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Decoding Gunbot Metrics: Break Even vs. Unit Cost

ยท 3 min read

Have you ever wondered about the differences between break even and unit cost metrics in Gunbot? This article will clear up any confusion and help you make an informed decision on which metric to choose when using strategies like stepgridscalp. Let's dive in!

Tip: Understanding these metrics will enable you to make better decisions when configuring your Gunbot trading strategies.

Symbol image trading metrics

The Basics of Break Even and Unit Cost Metrics ๐Ÿ“Šโ€‹

Both break even and unit cost metrics share a common goal: to analyze spot order history and determine at which price it becomes profitable to start selling. They both account for trading fees as configured in Gunbot's exchange settings. However, there are some key differences:

  • Unit Cost: Represents the average cost of remaining balance that can be sold, considering even partial sell orders. Selling above the unit cost guarantees a profit on every single sell order.
  • Break Even: Represents the price at which the remaining balance can be sold for the entire order group (since opening the position) to be profitable. This means that some individual sell orders might report a loss, but the total group of orders should be profitable.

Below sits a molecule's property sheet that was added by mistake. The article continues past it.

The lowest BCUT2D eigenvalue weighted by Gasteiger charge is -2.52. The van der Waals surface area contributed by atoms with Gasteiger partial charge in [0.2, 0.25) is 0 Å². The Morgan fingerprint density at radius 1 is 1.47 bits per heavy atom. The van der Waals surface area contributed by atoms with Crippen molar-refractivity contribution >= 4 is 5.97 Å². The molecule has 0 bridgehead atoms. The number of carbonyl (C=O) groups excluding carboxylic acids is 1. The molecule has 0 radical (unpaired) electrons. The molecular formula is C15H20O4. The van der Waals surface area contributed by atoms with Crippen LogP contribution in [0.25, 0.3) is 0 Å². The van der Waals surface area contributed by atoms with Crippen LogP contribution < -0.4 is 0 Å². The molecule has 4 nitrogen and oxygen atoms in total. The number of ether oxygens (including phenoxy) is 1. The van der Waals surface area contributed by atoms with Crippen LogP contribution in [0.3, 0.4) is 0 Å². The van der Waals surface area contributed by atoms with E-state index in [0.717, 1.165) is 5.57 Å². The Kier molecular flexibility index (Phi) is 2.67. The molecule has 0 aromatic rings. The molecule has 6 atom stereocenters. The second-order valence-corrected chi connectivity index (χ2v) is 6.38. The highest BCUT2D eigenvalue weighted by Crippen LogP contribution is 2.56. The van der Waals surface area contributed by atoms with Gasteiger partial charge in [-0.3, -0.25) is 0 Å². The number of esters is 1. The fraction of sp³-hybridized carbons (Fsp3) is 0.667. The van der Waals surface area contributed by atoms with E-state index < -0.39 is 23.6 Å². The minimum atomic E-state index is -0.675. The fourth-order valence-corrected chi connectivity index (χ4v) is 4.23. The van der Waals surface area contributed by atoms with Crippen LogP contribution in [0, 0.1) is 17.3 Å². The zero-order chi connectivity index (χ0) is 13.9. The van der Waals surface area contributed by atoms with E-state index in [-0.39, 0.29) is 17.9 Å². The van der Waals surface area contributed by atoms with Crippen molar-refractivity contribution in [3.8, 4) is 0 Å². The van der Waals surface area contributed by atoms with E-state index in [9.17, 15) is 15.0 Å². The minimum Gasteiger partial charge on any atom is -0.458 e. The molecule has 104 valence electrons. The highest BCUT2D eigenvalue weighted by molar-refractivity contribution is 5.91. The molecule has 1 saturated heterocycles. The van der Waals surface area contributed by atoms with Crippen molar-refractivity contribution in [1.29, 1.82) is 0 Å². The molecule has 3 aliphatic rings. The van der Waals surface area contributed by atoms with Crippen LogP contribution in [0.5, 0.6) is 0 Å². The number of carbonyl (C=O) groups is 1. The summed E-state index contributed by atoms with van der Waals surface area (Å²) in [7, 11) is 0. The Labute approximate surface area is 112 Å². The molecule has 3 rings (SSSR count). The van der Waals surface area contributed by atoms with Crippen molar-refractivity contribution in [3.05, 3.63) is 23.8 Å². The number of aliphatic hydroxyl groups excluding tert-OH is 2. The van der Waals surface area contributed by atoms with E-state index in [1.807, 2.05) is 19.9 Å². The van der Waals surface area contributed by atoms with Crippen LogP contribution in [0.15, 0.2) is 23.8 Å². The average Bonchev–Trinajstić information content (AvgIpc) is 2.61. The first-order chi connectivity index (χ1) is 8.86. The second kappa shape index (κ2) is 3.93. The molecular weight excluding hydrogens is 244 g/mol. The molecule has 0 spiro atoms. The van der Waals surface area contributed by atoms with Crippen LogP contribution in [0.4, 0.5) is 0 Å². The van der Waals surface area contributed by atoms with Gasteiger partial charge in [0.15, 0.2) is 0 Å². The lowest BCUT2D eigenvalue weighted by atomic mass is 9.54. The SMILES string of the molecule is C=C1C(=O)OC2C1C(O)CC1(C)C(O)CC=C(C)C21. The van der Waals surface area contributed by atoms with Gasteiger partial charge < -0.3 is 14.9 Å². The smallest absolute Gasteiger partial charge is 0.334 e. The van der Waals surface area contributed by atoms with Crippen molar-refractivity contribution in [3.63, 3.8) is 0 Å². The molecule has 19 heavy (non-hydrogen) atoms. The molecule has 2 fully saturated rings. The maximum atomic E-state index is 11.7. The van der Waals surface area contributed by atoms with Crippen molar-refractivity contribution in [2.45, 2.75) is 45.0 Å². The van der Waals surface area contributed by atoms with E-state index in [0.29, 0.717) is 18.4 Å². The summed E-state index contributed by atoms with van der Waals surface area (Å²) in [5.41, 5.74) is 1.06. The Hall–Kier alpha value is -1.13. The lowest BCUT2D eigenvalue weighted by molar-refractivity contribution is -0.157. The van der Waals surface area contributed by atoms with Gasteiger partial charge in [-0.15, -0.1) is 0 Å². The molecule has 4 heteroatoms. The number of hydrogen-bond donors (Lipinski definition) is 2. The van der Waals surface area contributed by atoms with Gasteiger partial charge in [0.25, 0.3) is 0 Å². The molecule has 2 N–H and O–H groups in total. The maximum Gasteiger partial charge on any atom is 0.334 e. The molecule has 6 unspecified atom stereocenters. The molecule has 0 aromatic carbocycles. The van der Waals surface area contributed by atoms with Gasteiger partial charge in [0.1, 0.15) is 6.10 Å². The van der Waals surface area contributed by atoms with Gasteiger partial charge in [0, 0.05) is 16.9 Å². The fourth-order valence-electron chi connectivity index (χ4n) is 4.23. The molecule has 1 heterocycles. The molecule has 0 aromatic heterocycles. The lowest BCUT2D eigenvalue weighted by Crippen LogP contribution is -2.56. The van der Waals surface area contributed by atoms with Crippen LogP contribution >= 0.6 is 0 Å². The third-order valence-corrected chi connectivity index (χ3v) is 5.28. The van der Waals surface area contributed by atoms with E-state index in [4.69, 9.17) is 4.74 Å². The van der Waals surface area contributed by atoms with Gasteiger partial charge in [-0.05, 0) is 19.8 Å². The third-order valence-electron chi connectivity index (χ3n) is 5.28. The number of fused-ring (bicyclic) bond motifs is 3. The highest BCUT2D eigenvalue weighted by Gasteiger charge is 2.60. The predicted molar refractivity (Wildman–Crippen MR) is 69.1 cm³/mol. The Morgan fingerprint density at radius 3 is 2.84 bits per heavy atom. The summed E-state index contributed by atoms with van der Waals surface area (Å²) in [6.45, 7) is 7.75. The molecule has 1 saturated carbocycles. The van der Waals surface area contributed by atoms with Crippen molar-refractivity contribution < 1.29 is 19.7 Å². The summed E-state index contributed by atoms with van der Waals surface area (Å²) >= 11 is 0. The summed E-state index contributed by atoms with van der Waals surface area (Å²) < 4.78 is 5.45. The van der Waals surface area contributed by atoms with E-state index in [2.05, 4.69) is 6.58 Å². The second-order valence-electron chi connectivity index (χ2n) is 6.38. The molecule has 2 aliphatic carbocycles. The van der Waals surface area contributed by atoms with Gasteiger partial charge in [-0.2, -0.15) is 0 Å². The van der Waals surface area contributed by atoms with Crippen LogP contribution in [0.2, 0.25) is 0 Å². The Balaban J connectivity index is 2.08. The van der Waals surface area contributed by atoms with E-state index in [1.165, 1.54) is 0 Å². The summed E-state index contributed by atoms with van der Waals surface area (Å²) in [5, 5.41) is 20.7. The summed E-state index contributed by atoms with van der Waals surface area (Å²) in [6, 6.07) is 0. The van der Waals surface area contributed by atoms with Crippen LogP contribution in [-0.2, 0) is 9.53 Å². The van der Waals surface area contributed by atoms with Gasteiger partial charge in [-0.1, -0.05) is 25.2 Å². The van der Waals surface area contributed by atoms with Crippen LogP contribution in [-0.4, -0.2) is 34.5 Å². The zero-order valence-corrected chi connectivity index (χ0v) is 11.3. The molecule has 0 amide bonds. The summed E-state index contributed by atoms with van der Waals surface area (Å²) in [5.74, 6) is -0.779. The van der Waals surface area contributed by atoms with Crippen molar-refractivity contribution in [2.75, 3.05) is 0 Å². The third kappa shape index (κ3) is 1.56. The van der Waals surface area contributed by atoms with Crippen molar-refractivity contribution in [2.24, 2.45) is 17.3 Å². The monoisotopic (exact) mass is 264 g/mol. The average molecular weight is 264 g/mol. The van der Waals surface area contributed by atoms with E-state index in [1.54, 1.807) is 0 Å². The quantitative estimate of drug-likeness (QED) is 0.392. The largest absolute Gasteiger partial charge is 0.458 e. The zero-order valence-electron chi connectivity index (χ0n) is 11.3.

Choosing between break even and unit cost is a matter of personal preference, but unit cost is generally considered the safer choice.

Note: Market orders may lead to slippage and cause losses if an order fills at a much worse rate than the minimum target.

The strategy gain target is set as a percentage above the unit cost or break even, with the option to use 'dynamic exit logic' to automatically switch between break even and unit cost based on market data.

Example to Illustrate the Differences ๐Ÿงโ€‹

Let's look at two fictional scenarios to better understand the distinction between break even and unit cost metrics.

Example: Unit Cost vs. Break Evenโ€‹

Imagine you bought several items at different prices and now want to sell them for profit:

  • Unit Cost: You calculate the average cost of all unsold items and set your selling price above that number. This way, each sale guarantees a profit.
  • Break Even: Your goal is to cover the total cost of all items, including previous sales, fees, and profits. You don't mind selling some items at a loss as long as the entire group of transactions is profitable.

In Unit Cost mode, you'll only see positive profitable orders whereas in Break Even mode, you may see notifications of sells done at a loss (as it's working on the entire position).

Both break even and unit cost have their advantages and disadvantages, so choose the metric that best aligns with your trading goals and risk tolerance.